Members of Parliament have expressed their displeasure over a directive from the Ministry of Foreign Affairs that excluded them from receiving protocol services at the Ghana High Commission in the United Kingdom.
The directive restricted the offer of protocol services to the President and the First Lady, the Vice President and Spouse, former Presidents and spouses, Ministers of State and the Leadership of Parliament among others.
It did not include ordinary Members of Parliament.
The directive is contained in a letter written from the Chief of Protocol of the Ministry of Foreign Affairs to the Speaker and copies were made to members.
Irked by the directive, members on Friday prayed Mr Joe Ghartey, Second Deputy Speaker, who presided over proceedings to invite the Minister of Foreign Affairs to the House for an explanation.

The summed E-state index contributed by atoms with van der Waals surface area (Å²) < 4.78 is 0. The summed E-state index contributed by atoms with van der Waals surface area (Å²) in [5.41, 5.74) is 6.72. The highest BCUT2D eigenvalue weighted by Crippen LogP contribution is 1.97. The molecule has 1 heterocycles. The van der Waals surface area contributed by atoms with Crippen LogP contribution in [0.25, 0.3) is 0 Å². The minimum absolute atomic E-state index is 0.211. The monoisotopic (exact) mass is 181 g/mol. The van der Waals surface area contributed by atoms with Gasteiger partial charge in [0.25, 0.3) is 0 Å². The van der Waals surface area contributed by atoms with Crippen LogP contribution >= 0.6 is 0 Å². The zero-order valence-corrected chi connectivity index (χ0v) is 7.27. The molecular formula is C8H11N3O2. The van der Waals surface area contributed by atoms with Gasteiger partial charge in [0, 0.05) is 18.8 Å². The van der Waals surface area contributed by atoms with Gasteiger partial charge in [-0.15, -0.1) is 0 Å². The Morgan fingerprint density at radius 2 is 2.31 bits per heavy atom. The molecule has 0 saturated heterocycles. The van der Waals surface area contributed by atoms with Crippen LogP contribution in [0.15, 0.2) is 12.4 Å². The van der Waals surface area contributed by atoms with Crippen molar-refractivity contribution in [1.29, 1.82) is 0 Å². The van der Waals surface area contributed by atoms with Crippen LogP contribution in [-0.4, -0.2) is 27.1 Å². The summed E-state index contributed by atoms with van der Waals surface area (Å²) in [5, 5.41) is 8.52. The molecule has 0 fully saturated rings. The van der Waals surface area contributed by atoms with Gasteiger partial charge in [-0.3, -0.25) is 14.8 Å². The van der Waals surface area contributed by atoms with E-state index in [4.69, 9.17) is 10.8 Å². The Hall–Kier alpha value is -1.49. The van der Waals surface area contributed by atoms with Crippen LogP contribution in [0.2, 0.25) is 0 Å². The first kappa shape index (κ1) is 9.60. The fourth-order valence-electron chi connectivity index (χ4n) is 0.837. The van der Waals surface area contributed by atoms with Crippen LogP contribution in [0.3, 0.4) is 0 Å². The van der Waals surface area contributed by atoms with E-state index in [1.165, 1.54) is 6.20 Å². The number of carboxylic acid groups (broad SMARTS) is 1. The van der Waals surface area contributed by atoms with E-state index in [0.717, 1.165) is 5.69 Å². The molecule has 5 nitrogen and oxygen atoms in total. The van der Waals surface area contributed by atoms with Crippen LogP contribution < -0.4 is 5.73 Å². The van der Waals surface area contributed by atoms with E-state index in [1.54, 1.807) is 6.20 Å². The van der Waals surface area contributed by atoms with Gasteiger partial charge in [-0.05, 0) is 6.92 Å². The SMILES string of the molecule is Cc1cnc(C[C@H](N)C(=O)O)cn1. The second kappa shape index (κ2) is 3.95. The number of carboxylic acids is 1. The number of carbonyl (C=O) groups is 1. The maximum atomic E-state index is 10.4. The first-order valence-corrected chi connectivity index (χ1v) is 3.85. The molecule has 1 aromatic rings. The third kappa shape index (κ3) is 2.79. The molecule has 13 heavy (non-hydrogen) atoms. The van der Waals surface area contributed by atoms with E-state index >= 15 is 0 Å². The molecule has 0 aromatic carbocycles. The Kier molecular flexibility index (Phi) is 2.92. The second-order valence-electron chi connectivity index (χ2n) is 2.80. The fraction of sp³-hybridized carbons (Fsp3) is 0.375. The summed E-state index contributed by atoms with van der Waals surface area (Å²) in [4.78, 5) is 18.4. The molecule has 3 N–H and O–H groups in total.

The members were at a loss as to the intention of exempting them from such protocol services when they formed one of the basic arms of government.
When the issue came up on the floor, Mr Emmanuel Kwasi Bandua, Chairman of the Parliamentary Select Committee on Foreign Affairs said the issue bordered on the respect accorded to MPs.
He further expressed displeasure about the lack of respect and necessary courtesies, not only from other quarters, but from some colleagues who are Ministers.
Invoking the principle of Separation of Powers, Mr Bandua underlined the need to accord the necessary respects and courtesies to all the three Arms of Government.
In a contribution, Mr Isaac Osei (NPP-Subin), and former Ghana’s High Commissioner in London, said there might other aspects of the directive.
He said the issue might be to reduce cost, and adding that the “other people” that might not be covered could be party functionaries and others who might claim to be on government business.